If eat too much Yang-contractive foods, ie eggs and bread, then I can feel dull, tight and grumpy. But I just acknowledge my state of mind. So if a eat in a more yin-yang balanced way, I feel I sit better, and have more acceptance of my state of mind, and less judgemental attitudes about why I'm sitting here, or go off on flights of fancy.

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Reiki Pixie
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THIS IS THE POST I WANTED TO STICK UP 🙂

My understanding of meditation is that you do it for its own sake and without a goal is mind. As soon as you have expectations of results or enlightenments and so forth, is that meditation?

As for my own meditational experience and the effects of food in meditational practice, I do eat a macrobiotic style diet based on the 5 elements (5 transformations) which is more conducive to meditation. For example I eat more "Yang" (energetically contractive) foods than "Yin" (energetically expansive) foods as I have a more Yin constitution and minor Yin health issues, so a yang diet is more grounding and centring, as I have tendencies to be a bit of a space cadet.

If I eat out of balance, ie have an occasional (Yin-expansive) coffee, I can feel that expansiveness affecting my mind in meditation, but I just acknowledge it for that present phenomena of what it is.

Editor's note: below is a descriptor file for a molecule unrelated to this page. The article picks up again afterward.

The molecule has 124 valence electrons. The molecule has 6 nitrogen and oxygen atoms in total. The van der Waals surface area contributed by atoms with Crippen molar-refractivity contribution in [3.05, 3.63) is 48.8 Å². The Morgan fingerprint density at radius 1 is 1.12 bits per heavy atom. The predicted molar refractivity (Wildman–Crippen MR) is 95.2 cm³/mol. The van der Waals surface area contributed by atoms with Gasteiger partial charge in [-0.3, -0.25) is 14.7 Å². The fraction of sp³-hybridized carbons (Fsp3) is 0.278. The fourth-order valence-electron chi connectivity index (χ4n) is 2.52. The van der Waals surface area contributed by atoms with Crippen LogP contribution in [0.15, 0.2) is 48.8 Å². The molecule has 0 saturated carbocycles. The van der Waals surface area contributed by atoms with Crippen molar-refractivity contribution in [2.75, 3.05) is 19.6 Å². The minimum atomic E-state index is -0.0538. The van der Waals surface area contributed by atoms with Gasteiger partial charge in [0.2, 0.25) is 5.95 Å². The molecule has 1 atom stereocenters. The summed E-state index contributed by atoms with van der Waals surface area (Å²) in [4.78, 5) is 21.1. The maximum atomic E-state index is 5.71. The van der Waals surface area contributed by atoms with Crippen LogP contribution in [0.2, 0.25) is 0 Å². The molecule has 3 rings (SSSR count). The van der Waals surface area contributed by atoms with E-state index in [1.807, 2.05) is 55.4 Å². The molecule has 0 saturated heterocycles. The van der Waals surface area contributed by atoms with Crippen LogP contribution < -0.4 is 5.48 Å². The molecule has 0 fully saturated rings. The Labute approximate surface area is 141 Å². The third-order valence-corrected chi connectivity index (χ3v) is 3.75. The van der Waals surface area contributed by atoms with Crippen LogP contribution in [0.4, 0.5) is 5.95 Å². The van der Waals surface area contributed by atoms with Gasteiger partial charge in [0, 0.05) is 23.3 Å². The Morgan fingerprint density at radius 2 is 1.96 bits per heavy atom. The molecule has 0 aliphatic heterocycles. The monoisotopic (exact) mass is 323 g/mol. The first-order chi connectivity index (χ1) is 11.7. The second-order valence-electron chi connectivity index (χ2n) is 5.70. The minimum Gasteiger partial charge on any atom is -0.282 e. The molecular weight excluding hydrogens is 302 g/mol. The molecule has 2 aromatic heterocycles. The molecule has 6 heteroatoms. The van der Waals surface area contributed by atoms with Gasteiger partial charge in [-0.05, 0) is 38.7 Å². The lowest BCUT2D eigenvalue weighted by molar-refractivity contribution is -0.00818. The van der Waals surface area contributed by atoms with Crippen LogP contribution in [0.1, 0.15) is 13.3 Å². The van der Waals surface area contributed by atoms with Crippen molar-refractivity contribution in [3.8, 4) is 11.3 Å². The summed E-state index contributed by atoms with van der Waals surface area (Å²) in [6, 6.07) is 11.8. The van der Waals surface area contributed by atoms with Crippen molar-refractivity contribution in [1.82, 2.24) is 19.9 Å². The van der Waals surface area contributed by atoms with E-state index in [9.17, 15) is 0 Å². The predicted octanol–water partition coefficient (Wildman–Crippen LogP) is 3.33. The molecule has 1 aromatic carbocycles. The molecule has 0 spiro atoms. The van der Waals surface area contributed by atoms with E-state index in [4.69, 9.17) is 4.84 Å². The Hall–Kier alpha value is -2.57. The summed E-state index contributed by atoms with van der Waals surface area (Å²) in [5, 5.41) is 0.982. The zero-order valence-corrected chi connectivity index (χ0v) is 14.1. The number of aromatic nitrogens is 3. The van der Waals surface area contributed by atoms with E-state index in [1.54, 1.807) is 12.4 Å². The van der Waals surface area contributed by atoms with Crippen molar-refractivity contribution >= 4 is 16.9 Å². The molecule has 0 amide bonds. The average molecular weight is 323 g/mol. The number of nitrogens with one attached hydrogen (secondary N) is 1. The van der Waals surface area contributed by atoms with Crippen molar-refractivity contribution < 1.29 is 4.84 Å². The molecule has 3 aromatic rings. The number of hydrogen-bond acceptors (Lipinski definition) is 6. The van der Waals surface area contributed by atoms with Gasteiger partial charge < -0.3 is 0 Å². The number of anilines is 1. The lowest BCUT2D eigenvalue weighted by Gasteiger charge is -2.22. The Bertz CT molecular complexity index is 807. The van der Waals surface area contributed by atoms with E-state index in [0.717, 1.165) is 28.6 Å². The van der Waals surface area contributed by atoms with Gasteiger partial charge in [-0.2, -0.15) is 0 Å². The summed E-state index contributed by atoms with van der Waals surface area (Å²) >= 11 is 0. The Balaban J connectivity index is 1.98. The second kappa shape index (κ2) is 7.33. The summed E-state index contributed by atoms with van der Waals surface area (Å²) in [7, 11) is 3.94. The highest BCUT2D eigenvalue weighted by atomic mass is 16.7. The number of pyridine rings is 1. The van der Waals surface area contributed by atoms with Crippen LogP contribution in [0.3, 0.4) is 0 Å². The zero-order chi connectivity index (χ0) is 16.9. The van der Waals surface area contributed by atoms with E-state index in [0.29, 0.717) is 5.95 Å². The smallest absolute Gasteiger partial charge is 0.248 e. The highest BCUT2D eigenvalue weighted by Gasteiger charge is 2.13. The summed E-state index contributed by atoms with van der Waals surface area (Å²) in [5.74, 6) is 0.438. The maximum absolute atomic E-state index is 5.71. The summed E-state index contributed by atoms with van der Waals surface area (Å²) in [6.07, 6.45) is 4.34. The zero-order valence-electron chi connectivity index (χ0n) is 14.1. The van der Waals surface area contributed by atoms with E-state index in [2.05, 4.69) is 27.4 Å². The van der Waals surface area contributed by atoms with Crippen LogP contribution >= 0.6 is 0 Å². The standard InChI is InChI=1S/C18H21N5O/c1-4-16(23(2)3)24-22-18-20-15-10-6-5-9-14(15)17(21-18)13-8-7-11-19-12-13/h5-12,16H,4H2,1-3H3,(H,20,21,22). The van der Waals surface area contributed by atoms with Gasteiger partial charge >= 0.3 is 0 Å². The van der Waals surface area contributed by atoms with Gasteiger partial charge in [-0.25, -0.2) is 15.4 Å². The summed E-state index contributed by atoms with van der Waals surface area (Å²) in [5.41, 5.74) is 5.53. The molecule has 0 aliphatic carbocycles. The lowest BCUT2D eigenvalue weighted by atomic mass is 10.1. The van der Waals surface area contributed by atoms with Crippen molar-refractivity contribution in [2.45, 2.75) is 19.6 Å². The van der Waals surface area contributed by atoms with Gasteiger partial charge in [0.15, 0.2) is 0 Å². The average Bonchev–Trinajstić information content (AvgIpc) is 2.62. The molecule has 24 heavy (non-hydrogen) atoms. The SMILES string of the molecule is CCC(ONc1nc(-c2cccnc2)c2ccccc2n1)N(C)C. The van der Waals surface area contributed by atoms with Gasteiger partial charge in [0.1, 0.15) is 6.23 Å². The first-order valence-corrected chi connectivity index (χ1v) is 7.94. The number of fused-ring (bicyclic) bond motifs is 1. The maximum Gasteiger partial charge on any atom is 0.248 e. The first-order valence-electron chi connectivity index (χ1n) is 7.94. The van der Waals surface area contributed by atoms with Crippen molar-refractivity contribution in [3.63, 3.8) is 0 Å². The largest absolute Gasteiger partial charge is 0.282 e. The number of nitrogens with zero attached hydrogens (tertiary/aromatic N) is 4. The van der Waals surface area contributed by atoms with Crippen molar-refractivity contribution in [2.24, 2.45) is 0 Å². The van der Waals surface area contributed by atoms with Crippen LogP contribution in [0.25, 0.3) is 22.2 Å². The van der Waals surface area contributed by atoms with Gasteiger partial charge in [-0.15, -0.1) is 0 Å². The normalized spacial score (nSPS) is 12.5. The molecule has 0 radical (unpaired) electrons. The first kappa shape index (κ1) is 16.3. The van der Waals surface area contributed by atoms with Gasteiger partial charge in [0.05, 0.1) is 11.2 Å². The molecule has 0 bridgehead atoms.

If I ate too much Yang-contractive food, ie eggs and bread, I'm feeling a bit more dull and/or grumpy, but I just acknowledge it for that present phenomena of what it is.

But balancing my diet according to qualities of Yin-Yang and the Five Transformations (water, tree, fire, earth, metal), I feel that I sit better and more accepting of the quality of meditation, less judgemental about it, and the calmer my mind becomes.

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Anne Mary
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Yes I do like the idea that meditation makes me a 'better' person, as in: better for other people, if not for myself. My husband confirms I am - what? - easier to live with? or something. That is why I do it I'm afraid, I don't really like going out into the cold for an hour every day! Though if I eat the right way - see above - I don't mind it either. If I eat the wrong way I hate it!
If that is an expectation, too bad!

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Anne Mary
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I forgot to mention that once a week, on the advice of my excellent yoga teacher, I let rip, eat whatever I fancy and don't meditate the next morning!

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jnani